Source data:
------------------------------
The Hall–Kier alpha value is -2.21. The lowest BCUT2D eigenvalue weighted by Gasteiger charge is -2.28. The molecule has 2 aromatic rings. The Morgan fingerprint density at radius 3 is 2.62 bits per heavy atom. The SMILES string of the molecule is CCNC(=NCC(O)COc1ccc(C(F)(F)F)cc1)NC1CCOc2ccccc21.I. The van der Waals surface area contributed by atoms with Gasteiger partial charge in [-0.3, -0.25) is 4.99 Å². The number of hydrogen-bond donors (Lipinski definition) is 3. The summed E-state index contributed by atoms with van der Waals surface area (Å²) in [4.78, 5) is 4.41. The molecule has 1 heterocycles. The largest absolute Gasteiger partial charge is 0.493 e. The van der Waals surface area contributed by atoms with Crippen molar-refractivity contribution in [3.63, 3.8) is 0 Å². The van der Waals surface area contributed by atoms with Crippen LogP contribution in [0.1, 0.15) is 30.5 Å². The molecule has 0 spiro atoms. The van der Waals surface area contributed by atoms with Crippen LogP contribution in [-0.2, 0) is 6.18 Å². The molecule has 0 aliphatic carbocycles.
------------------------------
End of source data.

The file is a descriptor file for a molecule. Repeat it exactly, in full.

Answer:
The Hall–Kier alpha value is -2.21. The lowest BCUT2D eigenvalue weighted by Gasteiger charge is -2.28. The molecule has 2 aromatic rings. The Morgan fingerprint density at radius 3 is 2.62 bits per heavy atom. The SMILES string of the molecule is CCNC(=NCC(O)COc1ccc(C(F)(F)F)cc1)NC1CCOc2ccccc21.I. The van der Waals surface area contributed by atoms with Gasteiger partial charge in [-0.3, -0.25) is 4.99 Å². The number of hydrogen-bond donors (Lipinski definition) is 3. The summed E-state index contributed by atoms with van der Waals surface area (Å²) in [4.78, 5) is 4.41. The molecule has 1 heterocycles. The largest absolute Gasteiger partial charge is 0.493 e. The van der Waals surface area contributed by atoms with Crippen molar-refractivity contribution in [3.63, 3.8) is 0 Å². The van der Waals surface area contributed by atoms with Crippen LogP contribution in [0.1, 0.15) is 30.5 Å². The molecule has 0 spiro atoms. The van der Waals surface area contributed by atoms with Crippen LogP contribution in [-0.2, 0) is 6.18 Å². The molecule has 0 aliphatic carbocycles.